Cooking 101: Eggs 4 Ways

Eggs are one of the most versatile ingredients available. They are rich in protein and healthy fats, which is a great way to kick start your day! Eggs are also relatively inexpensive.

Most of us grew-up eating eggs, of all sorts. As I've matured, I've realized that my love of eggs has truly grown, and it has become a staple in my house. "Sunny Side Up", scrambled, boiled, or fried, you name it, I love it. Whether you eat them alone, or alongside your favorite breakfast, lunch or dinner; eggs are a power-house ingredient that everyone should know how to make.

However, I find that the majority of adults and young adults don't know how to make much more than scrambled eggs. Even then, they have to call mom to ask for instructions. No big deal, but let's put on our big boy/girl pants, and try eggs a few different ways.

"Sunny Side Up" Eggs

Now, this is an older term for a fried egg that has the yolk exposed. Why do I love a "Sunny Side Up"  Egg? Well, unlike with a fried egg, you have a more runny yolk (a great Instagramable moment), and the whites don't get as tough. Because your only frying the egg on one side, you get the nice contrast between the crispy edges and bottom, and the runny yolk.

To Prepare a "Sunny Side Up" Egg (Cook Time 2-3 minutes)

You want to begin by heating a small to medium-sized skillet over medium heat; add oil or butter of your choice. Once the butter or oil begins to sizzle, crack an egg into the skillet. You want to allow the whites to set. However, in order to get all of the whites to set properly, you need to go in and break up the thicker membrane surrounding the yolk. A fork or the edge of your spatula will do the trick nicely. Another tip is to spoon over some of the excess butter in the pan to help set the white and yolk. You can also add a tablespoon of water to the pan to create some steam to help move things along. Once your whites have set, you can remove the egg from the pan and serve how ever you would like.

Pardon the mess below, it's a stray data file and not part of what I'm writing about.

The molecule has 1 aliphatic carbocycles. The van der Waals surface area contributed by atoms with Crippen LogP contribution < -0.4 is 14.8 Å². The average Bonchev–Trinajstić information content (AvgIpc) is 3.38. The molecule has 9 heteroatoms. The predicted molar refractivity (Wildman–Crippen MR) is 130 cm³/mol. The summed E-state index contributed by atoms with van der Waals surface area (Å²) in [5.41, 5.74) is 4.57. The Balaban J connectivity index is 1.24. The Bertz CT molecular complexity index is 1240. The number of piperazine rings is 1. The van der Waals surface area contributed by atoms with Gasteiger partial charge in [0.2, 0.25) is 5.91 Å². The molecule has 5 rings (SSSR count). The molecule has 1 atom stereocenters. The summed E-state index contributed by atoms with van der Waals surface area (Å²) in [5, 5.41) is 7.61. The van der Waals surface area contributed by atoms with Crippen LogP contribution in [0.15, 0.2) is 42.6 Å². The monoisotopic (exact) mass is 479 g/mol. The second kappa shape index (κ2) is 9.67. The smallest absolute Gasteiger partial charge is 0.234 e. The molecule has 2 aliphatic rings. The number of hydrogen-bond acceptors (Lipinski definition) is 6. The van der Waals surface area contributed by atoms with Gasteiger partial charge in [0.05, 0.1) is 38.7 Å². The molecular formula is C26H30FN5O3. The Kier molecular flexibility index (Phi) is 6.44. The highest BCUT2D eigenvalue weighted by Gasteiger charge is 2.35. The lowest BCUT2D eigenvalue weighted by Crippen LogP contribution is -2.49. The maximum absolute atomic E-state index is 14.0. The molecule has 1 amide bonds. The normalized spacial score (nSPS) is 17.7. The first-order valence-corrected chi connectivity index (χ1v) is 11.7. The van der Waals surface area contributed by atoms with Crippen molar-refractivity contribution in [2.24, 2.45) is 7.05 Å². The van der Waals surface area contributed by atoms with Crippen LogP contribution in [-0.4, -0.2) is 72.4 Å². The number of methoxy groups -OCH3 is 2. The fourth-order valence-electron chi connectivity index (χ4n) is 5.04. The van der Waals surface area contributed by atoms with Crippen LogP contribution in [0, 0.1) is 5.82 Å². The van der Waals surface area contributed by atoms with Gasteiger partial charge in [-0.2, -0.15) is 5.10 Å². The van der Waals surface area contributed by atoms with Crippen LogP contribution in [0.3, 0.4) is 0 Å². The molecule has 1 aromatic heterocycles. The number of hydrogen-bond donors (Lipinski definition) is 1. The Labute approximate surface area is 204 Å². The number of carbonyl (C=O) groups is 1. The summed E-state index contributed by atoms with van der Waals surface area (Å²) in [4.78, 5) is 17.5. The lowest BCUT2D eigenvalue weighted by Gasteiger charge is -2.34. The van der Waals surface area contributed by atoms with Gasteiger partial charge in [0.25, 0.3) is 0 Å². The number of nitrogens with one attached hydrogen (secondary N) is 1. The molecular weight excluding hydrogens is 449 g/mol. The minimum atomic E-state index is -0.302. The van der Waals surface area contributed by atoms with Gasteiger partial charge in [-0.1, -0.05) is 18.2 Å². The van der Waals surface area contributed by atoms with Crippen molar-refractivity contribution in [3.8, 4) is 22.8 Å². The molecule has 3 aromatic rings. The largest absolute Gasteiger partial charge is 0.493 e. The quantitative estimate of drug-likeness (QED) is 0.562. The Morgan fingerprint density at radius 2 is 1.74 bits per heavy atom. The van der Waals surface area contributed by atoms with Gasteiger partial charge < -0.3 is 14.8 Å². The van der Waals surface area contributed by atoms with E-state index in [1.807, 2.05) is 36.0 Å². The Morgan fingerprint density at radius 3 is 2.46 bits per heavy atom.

Fried Eggs

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Fried eggs, I believe, are the type of eggs that most of us are familiar with aside from scrambled eggs. Instead of an exposed yolk, the egg is flipped during the cooking process to further set the yolk. Most diners and breakfast spots will offer fried eggs for breakfast with the majority of their meals. The nice thing about fried eggs is that you can adjust the doneness of your yolk by adjusting your cooking time.

To Prepare a Fried Egg (Cook Time 3-5 minutes)

Similarly to a "Sunny Side Up" Egg, you want to begin by heating a small to medium-sized skillet over medium heat; add oil or butter of your choice. Once the butter or oil begins to sizzle, crack an egg into the skillet. You want to allow the whites to set. However, you don’t have to worry about setting them completely because you are going to flip your egg mid way through the cooking process, so that the whites and yolk can set even more. Once the whites are solidified enough to slide a spatula underneath the egg, you can go ahead and flip the egg. I always cook one egg at a time, so I leave myself enough room in the pan for errors to occur. Once you flip the egg, you are just going to let it continue to cook until you reach your desired firmness. You can test the firmness by tapping the yolk with the spatula. The more bounce, the more runny the yolk; less bounce, less runny.  Once everything is cooked to your liking you can remove the egg and serve.

Scrambled Eggs

 

I said Fried Eggs were popular, however, I believe just about everyone has had Scrambled Eggs at some point in their lives. Scrambled eggs were the staple in my house growing up because there is so much less guess work. You cook them until they are set, and boom, done. There is less variation, therefore, less room for error.